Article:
Lza-get, also known as Vard or Lza-djour (Mollokent Deresi), was a left-bank tributary of Aratsani River. The river  originated in an area northwest of Lake Van, out of the wells that sprang up on the western slopes of Bilejan Mountain near Pionk and Mollakend villages. Flowing westward through Lower Bulanik, Lza-get irrigated fields and powered water mills, before merging with the Aratsani River near the Akrag village.

There were two lakes in Bulanik: Lake Khachli, essentially a lakelet, which covered ten square kilometers (four square miles) and a maximum depth of seven meters (twenty-three feet), and Lake Nazik which covered forty-four square kilometers (seventeen square miles) and a maximum depth of about fifty meters (one hundred and sixty-four feet). Lake Khachli’s elevation was less than that of Lake Nazik, at 1,692 meters (5,550 feet). Lake Nazik’s elevation was 1,876 meters (6,155 feet).

The kaza (county) of Bulanik (Source: Vital Cuinet, La Turquie d’Asie: géographie administrative, statistique, descriptive et raisonée de chaque province de l’Asie-Mineure, volume 2, Paris, 1891)

Lake Khachli was loaded with dark sedimentary matter, a characteristic which inspired one of the names by which the lake was known, Bulama, or the “muddy lake.” [23] The lake was also known by the names Khachi, Khachan, Khachlva, Kazan or Khazana, and Bulanik proper. Kurds called the lake Gola Shelo, [24] a derivative of Shailu, an Assyrian name, by which English archeologist Austen Henry Layard referred to the lake in the mid-nineteenth century. [25] The lake was nearly circular in shape, three to four kilometers (two to three miles) in diameter; its color was muddy brown, emanating a fetid and nauseating odor from the fermentation of vegetable matter. [26] The water in this cliff-rimmed lake tasted sweet and fish abound. The lake had two holms, covered with a thick layer of bird droppings, giving them a tinge of lime. Khachli could appropriately be called the “Nile of Upper Bulanik,” as waters emerging from it via two streams irrigated the nearby crop fields. The ground adjacent to Lake Khachli was level on the east and south. To the west and north, lower elevations of Bilejan Mountain descended to the lake shore. [27]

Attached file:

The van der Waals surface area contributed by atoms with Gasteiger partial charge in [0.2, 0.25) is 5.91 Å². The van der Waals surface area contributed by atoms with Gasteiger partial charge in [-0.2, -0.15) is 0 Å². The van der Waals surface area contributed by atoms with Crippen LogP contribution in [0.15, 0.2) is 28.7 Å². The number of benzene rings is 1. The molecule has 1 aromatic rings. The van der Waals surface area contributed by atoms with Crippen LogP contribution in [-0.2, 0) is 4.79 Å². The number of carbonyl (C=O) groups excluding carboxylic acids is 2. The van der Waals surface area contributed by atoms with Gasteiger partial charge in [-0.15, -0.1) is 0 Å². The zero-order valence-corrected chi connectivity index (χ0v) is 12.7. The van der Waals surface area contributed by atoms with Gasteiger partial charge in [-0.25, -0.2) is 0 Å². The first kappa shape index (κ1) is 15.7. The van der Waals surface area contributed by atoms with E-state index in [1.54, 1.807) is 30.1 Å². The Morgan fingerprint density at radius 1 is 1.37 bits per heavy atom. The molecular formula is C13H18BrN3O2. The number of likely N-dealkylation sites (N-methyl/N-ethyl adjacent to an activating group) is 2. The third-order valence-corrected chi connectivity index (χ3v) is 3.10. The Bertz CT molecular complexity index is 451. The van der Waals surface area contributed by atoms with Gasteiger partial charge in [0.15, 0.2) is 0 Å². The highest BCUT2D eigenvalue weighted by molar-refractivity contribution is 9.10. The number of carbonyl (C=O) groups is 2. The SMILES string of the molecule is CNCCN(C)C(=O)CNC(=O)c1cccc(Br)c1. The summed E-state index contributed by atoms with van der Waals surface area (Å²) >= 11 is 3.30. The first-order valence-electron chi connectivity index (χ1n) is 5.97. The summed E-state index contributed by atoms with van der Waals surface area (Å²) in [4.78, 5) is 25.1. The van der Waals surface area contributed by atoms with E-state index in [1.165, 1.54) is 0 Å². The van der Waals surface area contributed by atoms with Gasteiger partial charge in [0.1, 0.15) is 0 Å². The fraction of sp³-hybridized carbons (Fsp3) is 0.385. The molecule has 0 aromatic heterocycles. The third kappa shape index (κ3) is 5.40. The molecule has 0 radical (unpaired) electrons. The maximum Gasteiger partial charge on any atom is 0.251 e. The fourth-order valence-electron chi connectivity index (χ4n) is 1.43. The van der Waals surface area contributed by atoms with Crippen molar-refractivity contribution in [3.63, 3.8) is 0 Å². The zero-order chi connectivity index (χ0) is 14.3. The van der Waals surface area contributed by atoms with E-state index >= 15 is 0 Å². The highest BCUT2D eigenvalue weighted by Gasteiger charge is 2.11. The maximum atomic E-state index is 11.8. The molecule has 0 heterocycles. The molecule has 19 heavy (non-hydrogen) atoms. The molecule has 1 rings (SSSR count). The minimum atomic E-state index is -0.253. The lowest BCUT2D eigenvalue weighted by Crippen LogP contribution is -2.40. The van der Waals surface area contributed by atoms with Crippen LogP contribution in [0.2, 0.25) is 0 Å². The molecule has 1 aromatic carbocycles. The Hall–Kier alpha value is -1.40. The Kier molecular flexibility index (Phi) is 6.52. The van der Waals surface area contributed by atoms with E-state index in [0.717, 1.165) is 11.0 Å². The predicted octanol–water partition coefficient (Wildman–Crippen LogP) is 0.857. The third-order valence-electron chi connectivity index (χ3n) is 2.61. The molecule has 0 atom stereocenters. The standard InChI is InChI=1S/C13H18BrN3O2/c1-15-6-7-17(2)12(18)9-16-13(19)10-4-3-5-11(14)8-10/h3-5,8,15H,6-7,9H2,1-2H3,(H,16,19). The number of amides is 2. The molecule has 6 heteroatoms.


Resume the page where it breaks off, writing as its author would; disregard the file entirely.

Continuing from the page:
According to legend, Khachli was a mysterious lake; its waters inhabited by fiery horses and buffalos. Buffalos were said to occasionally emerge from the waters and impregnated cows, which produced snow-white offspring. Another legend has it that in Latar, a village near the lake’s western shore, stood the palace of idolater king Prosh. [28] Unspecified other sources indicated that the palace stood in a small fortress called by its Kurdish name Kela Hoshk, the ruins of which could be found near the lake’s northern shore, northwest of the Saint Daniel (Surb Daniel) monastery at Kop. [29] Before passing away, the king decided his steel sword, “havlooni toor” in Armenian, should be thrown into the lake. His intention was to prevent strife among his three sons. The king ordered each in turn to carry out his wish. The eldest and the middle sons, one after another, took hold of the sword, then lied to their father that they had immersed it in the lake. But their deceit was exposed. Only the youngest fulfilled his father’s command and related that after the sword had gone under, the lake billowed, its waters turned turbid, and loud sounds resonated from its depths.